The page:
Oregon Ballot Measure 114: What You Need To Know
Oregon Ballot Measure 114 was a ballot measure initiative pushed by Mark Knutson and Michael Cahana and Lift Every Voice, a shell Political Action Committee (PAC) treasured by Jef Green and funded primarily by out-of-state anti-gun interests. Past versions drafted by the supporters included a ban on nearly all semi-automatic rifles and handguns, and also sought to make mere possession of a standard-capacity magazine a Class “B” felony. The full text of ballot measure as narrowly passed by votes in the election November 8th, 2022 can be read here.
The first lawsuit filed to challenge Ballot Measure 114 was filed Friday November 18th, 2022 in Federal court by Attorney John Kaempf, on behalf of the Oregon Firearms Federation, Sherman County Sheriff Brad Lohrey, and Adam Johnson, owner of Coat of Arms gun store in Keizer, Oregon. Case No. 2:22-cv-01815-IM. The plaintiffs asked the court to declare the law unconstitutional and issue an injunction to prevent it from going into effect on December 8th. Alternatively, the plaintiffs sought a partial order striking down the standard-capacity magazine ban. A copy of the “Plaintiffs’ Complaint For Declaratory And Injunctive Relief” can be found here.
The plaintiffs also filed a motion for an emergency preliminary injunction (“Plaintiffs’ Emergency Motion for Preliminary Injunction and Supporting Memorandum of Law”), a copy of which can be found here.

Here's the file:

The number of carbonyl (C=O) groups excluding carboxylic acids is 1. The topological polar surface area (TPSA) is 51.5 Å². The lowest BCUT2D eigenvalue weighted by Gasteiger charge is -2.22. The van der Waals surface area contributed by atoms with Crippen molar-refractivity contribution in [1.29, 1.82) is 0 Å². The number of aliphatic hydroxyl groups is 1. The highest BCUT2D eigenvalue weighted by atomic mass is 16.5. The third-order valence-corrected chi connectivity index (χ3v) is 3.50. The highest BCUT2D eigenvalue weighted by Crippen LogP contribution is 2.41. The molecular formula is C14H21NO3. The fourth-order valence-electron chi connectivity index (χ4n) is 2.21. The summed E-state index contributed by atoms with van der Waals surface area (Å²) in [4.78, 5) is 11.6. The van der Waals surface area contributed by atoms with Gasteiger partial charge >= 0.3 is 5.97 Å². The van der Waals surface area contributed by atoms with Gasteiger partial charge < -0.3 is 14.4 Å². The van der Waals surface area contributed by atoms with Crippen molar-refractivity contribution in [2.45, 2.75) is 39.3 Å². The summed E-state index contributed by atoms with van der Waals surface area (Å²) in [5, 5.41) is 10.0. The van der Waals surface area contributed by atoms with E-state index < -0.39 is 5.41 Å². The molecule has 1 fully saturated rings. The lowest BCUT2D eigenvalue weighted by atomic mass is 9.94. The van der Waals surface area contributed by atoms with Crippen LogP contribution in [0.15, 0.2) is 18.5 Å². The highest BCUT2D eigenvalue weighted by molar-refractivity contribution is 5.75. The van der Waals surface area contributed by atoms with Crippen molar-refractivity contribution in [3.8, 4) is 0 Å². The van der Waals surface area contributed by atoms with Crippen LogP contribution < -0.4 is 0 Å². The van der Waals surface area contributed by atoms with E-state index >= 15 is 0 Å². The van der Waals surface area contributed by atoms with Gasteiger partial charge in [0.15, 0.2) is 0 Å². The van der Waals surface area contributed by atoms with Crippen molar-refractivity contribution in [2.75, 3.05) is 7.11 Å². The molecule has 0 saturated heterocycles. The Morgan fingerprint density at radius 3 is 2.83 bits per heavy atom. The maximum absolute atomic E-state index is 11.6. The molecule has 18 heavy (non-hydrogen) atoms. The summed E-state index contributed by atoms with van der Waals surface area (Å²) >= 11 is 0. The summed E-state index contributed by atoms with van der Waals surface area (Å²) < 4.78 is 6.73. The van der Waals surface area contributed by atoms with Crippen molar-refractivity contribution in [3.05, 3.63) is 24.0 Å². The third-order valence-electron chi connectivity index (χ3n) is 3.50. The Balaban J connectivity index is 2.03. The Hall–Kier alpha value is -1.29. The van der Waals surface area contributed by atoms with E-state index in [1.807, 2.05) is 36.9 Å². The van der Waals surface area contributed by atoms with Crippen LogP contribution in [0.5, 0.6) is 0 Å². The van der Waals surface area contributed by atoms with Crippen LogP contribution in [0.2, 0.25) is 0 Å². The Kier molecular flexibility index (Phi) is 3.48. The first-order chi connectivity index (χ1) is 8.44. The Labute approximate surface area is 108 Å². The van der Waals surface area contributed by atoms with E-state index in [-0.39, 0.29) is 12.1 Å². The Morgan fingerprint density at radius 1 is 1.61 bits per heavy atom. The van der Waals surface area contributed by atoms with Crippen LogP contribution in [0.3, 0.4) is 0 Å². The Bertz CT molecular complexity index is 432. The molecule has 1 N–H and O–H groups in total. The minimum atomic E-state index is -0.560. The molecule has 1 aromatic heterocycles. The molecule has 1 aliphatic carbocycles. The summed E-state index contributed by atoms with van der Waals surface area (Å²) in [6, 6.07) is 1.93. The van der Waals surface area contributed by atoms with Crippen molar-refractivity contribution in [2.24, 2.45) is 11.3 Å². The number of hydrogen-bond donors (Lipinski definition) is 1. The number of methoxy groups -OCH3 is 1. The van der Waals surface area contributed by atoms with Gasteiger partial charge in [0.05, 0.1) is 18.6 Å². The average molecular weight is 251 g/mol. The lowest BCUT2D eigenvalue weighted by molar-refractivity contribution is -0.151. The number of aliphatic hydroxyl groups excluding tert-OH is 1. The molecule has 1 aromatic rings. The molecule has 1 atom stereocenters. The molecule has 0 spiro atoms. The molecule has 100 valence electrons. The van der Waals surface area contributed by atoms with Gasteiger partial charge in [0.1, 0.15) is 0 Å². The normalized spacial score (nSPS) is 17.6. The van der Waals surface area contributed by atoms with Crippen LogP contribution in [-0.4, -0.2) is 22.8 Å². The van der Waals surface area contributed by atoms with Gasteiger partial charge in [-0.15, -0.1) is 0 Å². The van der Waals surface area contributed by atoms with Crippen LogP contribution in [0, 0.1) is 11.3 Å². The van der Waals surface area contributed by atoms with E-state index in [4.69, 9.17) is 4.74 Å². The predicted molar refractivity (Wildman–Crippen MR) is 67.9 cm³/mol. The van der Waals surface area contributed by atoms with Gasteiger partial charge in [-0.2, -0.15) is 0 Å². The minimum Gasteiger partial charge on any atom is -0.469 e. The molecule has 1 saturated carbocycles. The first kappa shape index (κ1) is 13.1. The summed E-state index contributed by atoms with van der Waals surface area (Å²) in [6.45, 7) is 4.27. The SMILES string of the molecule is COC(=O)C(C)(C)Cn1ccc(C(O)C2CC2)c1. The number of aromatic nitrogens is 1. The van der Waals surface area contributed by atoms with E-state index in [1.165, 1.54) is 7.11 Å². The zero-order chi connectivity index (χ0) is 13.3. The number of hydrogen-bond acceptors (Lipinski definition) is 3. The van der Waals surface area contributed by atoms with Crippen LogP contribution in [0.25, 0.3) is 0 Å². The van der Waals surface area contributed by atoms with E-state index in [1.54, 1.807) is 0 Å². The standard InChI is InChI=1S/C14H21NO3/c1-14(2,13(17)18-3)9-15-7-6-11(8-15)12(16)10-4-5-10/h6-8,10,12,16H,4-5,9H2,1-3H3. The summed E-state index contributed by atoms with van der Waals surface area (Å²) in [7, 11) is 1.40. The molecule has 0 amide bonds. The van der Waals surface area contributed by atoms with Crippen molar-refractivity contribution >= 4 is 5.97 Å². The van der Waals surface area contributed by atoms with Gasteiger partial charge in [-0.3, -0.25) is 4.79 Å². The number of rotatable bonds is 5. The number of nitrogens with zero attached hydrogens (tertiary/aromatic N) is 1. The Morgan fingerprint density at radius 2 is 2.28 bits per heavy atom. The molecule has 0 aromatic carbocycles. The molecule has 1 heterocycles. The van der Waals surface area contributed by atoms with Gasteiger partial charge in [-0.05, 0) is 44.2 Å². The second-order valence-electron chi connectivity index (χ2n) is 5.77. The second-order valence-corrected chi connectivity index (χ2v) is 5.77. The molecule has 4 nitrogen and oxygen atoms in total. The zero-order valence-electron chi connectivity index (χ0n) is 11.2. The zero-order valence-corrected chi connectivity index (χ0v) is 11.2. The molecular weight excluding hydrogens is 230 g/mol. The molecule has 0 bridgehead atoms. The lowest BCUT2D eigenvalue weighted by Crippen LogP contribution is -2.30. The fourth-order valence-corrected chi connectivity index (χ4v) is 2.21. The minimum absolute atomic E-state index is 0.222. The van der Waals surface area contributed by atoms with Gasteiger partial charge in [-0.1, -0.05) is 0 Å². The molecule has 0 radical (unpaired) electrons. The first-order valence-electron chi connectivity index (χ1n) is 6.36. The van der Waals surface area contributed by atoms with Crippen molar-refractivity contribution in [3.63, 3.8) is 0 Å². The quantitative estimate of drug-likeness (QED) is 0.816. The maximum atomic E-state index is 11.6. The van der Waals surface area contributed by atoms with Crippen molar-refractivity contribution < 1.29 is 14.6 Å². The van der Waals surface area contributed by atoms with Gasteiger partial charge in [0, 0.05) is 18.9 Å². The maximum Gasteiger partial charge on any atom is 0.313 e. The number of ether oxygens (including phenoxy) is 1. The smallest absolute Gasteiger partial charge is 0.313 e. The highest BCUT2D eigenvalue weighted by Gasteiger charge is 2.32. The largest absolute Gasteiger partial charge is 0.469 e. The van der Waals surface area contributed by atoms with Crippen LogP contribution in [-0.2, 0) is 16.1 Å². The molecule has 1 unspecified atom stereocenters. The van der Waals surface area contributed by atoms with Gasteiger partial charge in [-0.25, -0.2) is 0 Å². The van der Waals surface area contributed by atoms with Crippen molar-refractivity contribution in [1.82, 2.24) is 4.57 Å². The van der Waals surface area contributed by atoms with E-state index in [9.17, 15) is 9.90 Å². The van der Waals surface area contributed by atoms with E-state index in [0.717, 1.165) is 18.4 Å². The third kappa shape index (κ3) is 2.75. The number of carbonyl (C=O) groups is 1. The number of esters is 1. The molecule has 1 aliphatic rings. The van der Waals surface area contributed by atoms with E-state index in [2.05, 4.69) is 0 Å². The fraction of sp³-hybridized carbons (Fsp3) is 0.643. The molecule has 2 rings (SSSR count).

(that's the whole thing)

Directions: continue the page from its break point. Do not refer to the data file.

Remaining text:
A hearing was held on December 2nd before United States District Court Judge Karin J. Immergut, and you can read a transcript of the Temporary Restraining Order Hearing here.
The second lawsuit was filed by Attorney Shawn M. Lindsay on behalf of plaintiffs Katerina B. Eyre, Tim Freeman, Mazama Sporting Goods, National Shooting Sports Foundation, and the Oregon State Shooting Association, also in Federal court. Case No. 3:2022cv01862. The suit is backed by the NRA. The full text of the complaint can be read here.
The third lawsuit was filed by Gun Owners of America, Inc., Gun Owners Foundation, Joseph Arnold, and Cliff Asmussen in Harney County Circuit Court, a state court. Case No. 22CV41008. A hearing took place on Tuesday December 6th, 2022 and– at the conclusion of the hearing–Judge Robert Raschio heard arguments from the plaintiffs requesting that he temporarily enjoin the ballot measure. An overview of the case is here.
On Sunday December 4th, 2022, the Oregon Department of Justice sent a letter to Judge Immergut conceding that the permit-to-purchase scheme would not be ready in time for the effective date of the ballot measure. A copy of the letter is here.
On Tuesday December 8th, 2022, Judge Karin Immergut denied to enjoin Ballot Measure 114 entirely, but did order a stay on the portion of the law which required a permit to purchase a firearm. The full order and rationale is here.
On the same day, just hours later, Judge Raschio enjoined the entire ballot measure on Oregon State Constitutional grounds. A copy of the restraining order can be found here.
On Wednesday December 7th, 2022, the Oregon Department of Justice filed a writ of mandamus with the Oregon Supreme Court asking them to intervene and declare the trial court judge out of line. A copy of the petition is here.
That same day– later on Wednesday December 7th, 2022– the Oregon Supreme Court denied the writ of mandamus. The order of denial is here.